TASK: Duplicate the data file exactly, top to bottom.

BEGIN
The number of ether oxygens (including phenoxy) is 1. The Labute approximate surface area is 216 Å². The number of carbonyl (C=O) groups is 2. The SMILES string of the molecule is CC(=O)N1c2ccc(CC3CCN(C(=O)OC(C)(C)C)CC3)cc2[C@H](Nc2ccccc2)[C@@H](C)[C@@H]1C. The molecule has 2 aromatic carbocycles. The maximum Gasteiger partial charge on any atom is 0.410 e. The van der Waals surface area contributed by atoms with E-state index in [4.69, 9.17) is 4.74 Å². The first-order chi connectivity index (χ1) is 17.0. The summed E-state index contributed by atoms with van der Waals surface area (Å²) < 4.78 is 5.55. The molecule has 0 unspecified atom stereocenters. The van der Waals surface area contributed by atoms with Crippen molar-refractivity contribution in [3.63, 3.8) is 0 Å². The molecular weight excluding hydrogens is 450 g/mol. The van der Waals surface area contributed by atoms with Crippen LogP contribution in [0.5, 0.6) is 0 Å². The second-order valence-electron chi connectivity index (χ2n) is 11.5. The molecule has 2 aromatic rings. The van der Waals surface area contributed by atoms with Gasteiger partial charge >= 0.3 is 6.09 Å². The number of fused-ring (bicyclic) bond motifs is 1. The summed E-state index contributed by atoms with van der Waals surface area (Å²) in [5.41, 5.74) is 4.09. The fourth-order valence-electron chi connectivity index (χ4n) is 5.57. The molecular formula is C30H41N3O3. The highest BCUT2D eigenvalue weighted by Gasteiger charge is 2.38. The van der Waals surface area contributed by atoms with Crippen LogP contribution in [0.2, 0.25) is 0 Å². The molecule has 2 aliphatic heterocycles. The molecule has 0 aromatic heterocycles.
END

The number of ether oxygens (including phenoxy) is 1. The Labute approximate surface area is 216 Å². The number of carbonyl (C=O) groups is 2. The SMILES string of the molecule is CC(=O)N1c2ccc(CC3CCN(C(=O)OC(C)(C)C)CC3)cc2[C@H](Nc2ccccc2)[C@@H](C)[C@@H]1C. The molecule has 2 aromatic carbocycles. The maximum Gasteiger partial charge on any atom is 0.410 e. The van der Waals surface area contributed by atoms with E-state index in [4.69, 9.17) is 4.74 Å². The first-order chi connectivity index (χ1) is 17.0. The summed E-state index contributed by atoms with van der Waals surface area (Å²) < 4.78 is 5.55. The molecule has 0 unspecified atom stereocenters. The van der Waals surface area contributed by atoms with Crippen molar-refractivity contribution in [3.63, 3.8) is 0 Å². The molecular weight excluding hydrogens is 450 g/mol. The van der Waals surface area contributed by atoms with Crippen LogP contribution in [0.5, 0.6) is 0 Å². The second-order valence-electron chi connectivity index (χ2n) is 11.5. The molecule has 2 aromatic rings. The van der Waals surface area contributed by atoms with Gasteiger partial charge >= 0.3 is 6.09 Å². The number of fused-ring (bicyclic) bond motifs is 1. The summed E-state index contributed by atoms with van der Waals surface area (Å²) in [5.41, 5.74) is 4.09. The fourth-order valence-electron chi connectivity index (χ4n) is 5.57. The molecular formula is C30H41N3O3. The highest BCUT2D eigenvalue weighted by Gasteiger charge is 2.38. The van der Waals surface area contributed by atoms with Crippen LogP contribution in [0.2, 0.25) is 0 Å². The molecule has 2 aliphatic heterocycles. The molecule has 0 aromatic heterocycles.